Thank you Charming Man for asking me to do this Blog Hop. Pay Charming Man, also known as A S Wilkins, a visit to see why he writes! I thoroughly enjoyed hearing his comments on this subject, and more besides.
I too have been asked a number of times to explain why I write. I have even wrote poetry about why I write! It does seem to vary from writer to writer but ultimately we all seem to have the same goals in mind: we have something to say, we have a shared enjoyment of forming stories and we wouldn’t mind one day seeing our words on shelves.
I have written professionally since my early twenties and now in my early thirties… well… you get the picture. My words had been out there for years before I began writing creatively. When I first started getting paid for writing, I thought it was such a novelty because writing has always been something I have enjoyed. Don’t get me wrong, you won’t ever get paid much for writing. Not unless you drop lucky with the right thing at the right time. Those stories are very few and far between. Apparently the average novelist earns about £11,000 a year but that is of course an average. I earned more than that writing TV magazine features.
Why I write? I guess writing is installed in me like WiFi is in nearly every home in the land these days. I was told from a really early age that I could write and I knew that how I felt when I wrote was what made it special, because… this is where it is hard to explain… it feels good to write and it feels, basically, REAL. It’s hard to put it into words even though I am meant to be a wielder of words! LOL. Like I said, so many teachers actually sat me down and said with a restrained smirk, “You do know you can write?” I would sit and gawp, inwardly think they were deranged, and ask, “What do you mean I can write?” Then they would say, “Not many people can write.” Over the years I got to realise exactly what they meant because the formation of sentence structure and all that is really a struggle for some whose brains are wired differently, but obviously my brain is wired toward words. Don’t ask me why. I know I am certainly not wired properly in other ways… not that I am crazy! Okay, maybe just a bit! I just can’t sing and I don’t think I will ever be able to draw.
My story began on maternity leave. I wrote a sci-fi series with a baby attached to me. It was an idea that had been brewing in my mind for so long and when I gave birth, it brewed some more and when my daughter began sleeping, it got put down on a page. Writing those books was like breathing, to me, and not writing them was not even a possibility. I had to write those books. Even when I went back to work, I found time to write. I made time. It was hard but I enjoyed it so much. Whenever I finish a novel, I think, “Not again, not again,” but if an idea starts to brew and I start to think about where I could take it, that’s what pushes me on to write again. So I guess one of the essential reasons I write is that there are always paths to venture down and you never know where you may end up. I like writing stories a little differently, sometimes… testing what I can and can’t get away with in terms of exposition. It’s the pattern and the puzzle and the arrangement I like. That’s what I can get involved with, anytime, anywhere. That’s how I know wherever I am, whatever point in my life I’m at, I’ll always make time to write even if it’s just a few paragraphs each day. Because it’s having that chance to explore and play with words—and that is something I truly, truly love.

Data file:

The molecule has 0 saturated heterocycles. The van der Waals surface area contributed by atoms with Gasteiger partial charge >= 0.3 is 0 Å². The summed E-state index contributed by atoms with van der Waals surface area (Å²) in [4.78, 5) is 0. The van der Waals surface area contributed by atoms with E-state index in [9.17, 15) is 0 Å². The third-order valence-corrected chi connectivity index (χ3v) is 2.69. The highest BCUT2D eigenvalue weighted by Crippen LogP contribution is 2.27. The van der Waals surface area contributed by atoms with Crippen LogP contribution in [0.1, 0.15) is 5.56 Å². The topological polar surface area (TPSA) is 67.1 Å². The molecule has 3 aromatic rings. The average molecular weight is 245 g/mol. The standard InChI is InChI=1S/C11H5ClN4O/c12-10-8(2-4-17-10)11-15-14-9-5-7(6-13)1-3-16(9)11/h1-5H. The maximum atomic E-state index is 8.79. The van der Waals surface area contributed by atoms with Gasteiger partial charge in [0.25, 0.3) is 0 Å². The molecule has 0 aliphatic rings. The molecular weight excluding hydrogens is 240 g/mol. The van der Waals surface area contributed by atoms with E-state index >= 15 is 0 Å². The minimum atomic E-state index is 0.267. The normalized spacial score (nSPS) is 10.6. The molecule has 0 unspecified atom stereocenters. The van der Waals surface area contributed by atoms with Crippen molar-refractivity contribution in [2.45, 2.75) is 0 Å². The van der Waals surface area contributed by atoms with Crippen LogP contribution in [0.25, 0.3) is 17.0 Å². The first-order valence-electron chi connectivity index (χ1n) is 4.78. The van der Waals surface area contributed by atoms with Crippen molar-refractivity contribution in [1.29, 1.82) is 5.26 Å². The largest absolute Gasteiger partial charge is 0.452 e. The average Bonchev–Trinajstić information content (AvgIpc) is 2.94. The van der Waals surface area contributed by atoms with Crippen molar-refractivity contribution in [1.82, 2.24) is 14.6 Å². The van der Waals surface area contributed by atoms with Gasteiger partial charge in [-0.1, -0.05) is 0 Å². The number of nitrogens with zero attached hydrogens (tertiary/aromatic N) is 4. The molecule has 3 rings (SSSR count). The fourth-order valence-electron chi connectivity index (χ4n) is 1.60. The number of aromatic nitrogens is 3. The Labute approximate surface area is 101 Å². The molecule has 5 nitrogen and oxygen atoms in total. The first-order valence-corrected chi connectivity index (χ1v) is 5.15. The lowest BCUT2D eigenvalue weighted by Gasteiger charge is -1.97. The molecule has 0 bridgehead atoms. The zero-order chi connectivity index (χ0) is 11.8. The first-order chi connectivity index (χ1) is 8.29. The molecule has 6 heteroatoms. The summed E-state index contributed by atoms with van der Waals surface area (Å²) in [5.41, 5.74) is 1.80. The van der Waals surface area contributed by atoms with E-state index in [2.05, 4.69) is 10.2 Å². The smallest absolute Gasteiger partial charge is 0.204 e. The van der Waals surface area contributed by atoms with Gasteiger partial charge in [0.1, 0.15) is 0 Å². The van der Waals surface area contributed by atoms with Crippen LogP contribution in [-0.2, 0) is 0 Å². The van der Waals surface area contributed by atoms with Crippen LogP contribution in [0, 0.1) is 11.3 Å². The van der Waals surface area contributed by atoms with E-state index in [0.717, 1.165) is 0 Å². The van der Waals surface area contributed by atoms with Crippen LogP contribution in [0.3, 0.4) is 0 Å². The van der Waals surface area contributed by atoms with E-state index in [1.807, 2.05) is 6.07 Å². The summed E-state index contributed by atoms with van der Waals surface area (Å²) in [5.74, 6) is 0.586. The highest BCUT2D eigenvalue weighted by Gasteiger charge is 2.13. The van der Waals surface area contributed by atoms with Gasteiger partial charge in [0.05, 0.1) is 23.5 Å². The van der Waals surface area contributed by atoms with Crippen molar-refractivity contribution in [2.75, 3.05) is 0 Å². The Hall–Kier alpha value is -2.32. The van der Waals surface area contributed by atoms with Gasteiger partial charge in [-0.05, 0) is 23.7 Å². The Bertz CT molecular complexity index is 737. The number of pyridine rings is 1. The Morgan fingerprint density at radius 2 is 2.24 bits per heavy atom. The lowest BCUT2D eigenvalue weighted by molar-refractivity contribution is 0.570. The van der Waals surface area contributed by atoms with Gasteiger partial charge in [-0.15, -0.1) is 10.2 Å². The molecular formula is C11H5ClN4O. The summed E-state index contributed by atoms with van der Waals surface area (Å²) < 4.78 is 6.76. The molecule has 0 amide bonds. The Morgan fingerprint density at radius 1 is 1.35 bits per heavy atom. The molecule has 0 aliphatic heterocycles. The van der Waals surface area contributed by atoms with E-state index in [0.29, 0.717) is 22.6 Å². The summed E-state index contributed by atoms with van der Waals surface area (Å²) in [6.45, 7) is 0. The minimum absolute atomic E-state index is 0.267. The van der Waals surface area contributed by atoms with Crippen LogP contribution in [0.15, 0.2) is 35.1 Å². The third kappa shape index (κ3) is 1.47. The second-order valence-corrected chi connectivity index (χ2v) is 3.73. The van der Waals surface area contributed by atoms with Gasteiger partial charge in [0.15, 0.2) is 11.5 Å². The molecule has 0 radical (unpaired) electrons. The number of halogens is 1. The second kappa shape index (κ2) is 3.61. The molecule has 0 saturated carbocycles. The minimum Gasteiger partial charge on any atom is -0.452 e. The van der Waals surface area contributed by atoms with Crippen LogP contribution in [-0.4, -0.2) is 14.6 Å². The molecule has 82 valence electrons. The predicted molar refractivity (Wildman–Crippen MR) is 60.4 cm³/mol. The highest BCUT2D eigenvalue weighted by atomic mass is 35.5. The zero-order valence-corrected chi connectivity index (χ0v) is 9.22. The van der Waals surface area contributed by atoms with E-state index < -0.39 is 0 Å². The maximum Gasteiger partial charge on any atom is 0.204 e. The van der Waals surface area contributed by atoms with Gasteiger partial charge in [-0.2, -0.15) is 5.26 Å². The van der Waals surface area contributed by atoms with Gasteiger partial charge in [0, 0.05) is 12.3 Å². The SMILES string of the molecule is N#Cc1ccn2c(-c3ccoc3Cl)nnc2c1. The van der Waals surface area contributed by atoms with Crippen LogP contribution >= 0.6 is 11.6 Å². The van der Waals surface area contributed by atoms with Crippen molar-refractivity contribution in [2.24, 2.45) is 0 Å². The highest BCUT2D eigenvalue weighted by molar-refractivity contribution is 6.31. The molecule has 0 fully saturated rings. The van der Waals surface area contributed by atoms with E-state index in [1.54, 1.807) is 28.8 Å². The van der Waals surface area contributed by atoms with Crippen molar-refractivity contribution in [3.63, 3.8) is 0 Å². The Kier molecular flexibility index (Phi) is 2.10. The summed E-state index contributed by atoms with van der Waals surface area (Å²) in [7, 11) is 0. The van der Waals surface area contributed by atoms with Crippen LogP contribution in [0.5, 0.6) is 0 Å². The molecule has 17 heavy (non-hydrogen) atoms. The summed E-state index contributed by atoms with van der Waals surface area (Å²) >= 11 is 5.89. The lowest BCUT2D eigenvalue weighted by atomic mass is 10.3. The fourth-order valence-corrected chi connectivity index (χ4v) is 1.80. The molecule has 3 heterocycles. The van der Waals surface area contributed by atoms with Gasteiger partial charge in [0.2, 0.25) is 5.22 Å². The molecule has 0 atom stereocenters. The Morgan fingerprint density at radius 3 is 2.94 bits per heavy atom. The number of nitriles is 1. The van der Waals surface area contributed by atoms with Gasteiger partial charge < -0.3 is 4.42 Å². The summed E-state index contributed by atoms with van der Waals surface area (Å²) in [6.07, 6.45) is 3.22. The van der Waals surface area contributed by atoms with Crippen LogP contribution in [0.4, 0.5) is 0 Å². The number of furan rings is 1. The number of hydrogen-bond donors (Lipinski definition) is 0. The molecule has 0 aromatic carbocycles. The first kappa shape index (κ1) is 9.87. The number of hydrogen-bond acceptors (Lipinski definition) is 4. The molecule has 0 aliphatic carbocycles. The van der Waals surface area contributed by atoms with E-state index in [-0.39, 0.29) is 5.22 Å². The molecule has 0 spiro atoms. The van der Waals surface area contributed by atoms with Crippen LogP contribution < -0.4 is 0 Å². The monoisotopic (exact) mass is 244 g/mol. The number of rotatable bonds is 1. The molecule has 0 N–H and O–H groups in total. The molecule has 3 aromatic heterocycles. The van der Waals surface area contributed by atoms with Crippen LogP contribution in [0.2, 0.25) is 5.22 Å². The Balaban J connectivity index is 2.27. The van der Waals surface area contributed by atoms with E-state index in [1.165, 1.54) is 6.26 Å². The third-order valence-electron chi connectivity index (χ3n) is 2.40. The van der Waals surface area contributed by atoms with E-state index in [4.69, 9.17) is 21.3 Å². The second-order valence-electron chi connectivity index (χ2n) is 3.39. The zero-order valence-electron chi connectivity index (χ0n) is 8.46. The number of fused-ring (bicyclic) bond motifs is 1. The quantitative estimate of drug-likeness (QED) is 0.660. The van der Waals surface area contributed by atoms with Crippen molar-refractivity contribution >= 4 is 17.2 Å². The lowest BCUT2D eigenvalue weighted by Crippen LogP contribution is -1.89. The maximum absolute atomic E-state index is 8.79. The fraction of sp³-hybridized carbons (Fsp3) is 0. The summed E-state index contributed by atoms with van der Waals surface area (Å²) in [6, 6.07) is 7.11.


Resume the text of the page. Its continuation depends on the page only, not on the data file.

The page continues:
One thing I will say is that it took me a long time to snap from journalist to creative writer. As a journalist you are taught to shed all the nuances of your writing and to hone everything so that you present the details in as few words as possible. That was a hard thing to learn and to some extent, I had to unlearn that when I came to writing novels. Writers are told they should start small and work their way up from say short stories or poetry but I honestly just had this story in my mind that was so big, I had to get it down and there was no build-up—the result a 100,000-word beast that was my first novel and my first creative outing too.
My latest book features a journalist. She is happy enough to plod along until someone says, “You know what? You can do better.” I think writers write and continue to write according to response and approval, too. Many writers would argue they only improve through their readers and from feedback. That is why I think writers just have to keep writing and why every word counts, because it could lead to a monumental paragraph or sentence, even. If you stand there thinking, Shall I pick up the pen? you probably never will. I know that I wouldn’t have kept writing novels with such verve unless I’d gotten such positive feedback. Some people have even come to me after reading A Fine Profession and said, “I am going to change my life now after reading that.” Some books aren’t easy books but you just know that it feels right to write, at that point in time.
I now hope these three authors will tell us more about why they write. Find out more about their writing here:
Traci Sanders: www.awordwithtraci.com
Stevie Turner: http://www.stevie-turner-author.co.uk/
Blake Rivers: blakerivers.com
Sarah Lynch is attending the Orchard Book Signing in March next year. Visit their website for more details… http://www.eventbrite.co.uk/e/orchard-book-club-author-event-ball-tickets-11853288505